For some reason, annotated bibliographies strike fear in the hearts of many students. Annotated bibs are actually really easy and if you are even moderately interested in the subject at hand, they can be informative and enjoyable, as well.
Whatever your citation style is, it will be consistent throughout bib. No need to wonder where the date goes this time, it goes the same place it went last time. Everything that should be in italics is italicized the fourth time, just as it was the first. Easy. Stop fussing and just do it.
The annotations themselves vary, a bit. Often instructors provide their own requirements, but the two areas into which most annotations fall are a 1) brief review of the contents or 2) a brief description of how the contents relate specifically to your subject.
For a brief review of contents, simply describe the subject, methods, and results of the work. Since the majority of published research has these described in distinctly labeled sections, this should be simple and fast enough. If you find yourself struggling, give the description aloud and try pretending that you are describing it to a friend or, if it helps, even complaining about: “Why on earth would anyone do research on the effects of salt consumption in diabetic mice?” If you find yourself feeling like complaining, why not use it to your advantage!
The second variety of annotated bib can be a bit harder. Often, a writer in the research stage is entirely certain about their subject yet. They are still learning about the research and determining a course of action. Do not let this stop you! Write up the aspects that you believe will be relevant, if you nothing jumps out at you, choose the study’s primary outcome and write it up. It is OK if it changes later.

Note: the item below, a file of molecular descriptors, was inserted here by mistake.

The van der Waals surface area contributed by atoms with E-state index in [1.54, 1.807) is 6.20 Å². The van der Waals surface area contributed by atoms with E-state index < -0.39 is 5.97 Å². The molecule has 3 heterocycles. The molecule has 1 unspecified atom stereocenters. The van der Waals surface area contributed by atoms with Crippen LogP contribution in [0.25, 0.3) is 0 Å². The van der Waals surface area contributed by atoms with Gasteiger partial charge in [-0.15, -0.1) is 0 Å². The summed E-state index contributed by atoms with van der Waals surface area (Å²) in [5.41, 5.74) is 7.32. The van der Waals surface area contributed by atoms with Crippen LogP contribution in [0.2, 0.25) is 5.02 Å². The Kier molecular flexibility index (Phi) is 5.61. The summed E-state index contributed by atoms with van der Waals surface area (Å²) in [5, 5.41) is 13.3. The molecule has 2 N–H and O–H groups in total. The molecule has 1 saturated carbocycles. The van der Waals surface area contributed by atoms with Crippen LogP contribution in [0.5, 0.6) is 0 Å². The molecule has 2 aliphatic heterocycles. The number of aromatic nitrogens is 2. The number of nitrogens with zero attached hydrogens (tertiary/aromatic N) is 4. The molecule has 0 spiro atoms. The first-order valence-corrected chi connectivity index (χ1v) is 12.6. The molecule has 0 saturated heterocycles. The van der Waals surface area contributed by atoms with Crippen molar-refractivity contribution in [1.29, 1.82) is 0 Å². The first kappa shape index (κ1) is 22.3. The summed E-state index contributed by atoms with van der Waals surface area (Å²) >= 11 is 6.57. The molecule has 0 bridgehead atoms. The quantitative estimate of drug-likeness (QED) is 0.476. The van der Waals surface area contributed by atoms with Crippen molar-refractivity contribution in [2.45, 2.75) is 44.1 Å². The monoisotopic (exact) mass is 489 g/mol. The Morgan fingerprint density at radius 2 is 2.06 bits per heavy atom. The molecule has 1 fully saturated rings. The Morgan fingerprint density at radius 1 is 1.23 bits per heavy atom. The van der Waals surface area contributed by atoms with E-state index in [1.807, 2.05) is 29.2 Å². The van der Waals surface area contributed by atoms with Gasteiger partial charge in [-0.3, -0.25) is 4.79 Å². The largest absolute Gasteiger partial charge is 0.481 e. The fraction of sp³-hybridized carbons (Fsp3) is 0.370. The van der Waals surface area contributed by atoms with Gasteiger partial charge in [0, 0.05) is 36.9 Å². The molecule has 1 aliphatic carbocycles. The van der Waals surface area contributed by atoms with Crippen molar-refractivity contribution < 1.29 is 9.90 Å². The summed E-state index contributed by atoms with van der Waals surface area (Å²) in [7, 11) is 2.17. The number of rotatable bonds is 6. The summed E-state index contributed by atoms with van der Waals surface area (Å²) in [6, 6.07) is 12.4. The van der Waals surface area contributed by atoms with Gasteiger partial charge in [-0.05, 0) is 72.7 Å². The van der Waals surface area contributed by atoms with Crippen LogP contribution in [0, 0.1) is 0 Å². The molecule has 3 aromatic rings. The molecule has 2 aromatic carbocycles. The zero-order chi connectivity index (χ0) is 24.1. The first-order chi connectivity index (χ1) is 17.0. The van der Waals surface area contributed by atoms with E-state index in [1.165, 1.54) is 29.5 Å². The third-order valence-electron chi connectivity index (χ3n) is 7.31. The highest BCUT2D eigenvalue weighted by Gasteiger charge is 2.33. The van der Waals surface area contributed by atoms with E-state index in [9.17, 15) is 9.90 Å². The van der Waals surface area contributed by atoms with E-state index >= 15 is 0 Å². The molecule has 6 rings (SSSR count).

Remember that the point of the annotated bib is to learn what the available research says; do not be caught up in every word being a promise to which you will be held for the remainder of your project. It is a tool, not a hurdle.
Many writers struggle with developing their writing into a more appropriate academic style when they begin graduate school. There are many ways to improve your writing and developing an understanding of partial conclusions and how to use them is something that any writer will benefit from. However, for graduate students it is a necessity to achieve this level of professional understanding in their field.
Beginning writers are often given the task of “compare and contrast.” These assignments encourage writers to focus exclusively on sharp differences. Further, they encourage young writers to overstate differences, rather than comparing subtleties and developing a vision of the full relationship between the things being compared.
Writers who want to develop their writing past those simple comparisons need to develop their thinking beyond those simple comparisons. As your study of a field deepens, you will not be able to get away with describing perfect relationships of antagonism or cooperation. If you persist in that kind of thinking, you will not deepen your thinking. This does not mean adding “or not” either to your writing or your thinking. That the relationships between things are complex does not mean that we cannot know anything about them, it just means that what can be known is not necessarily universal or causal.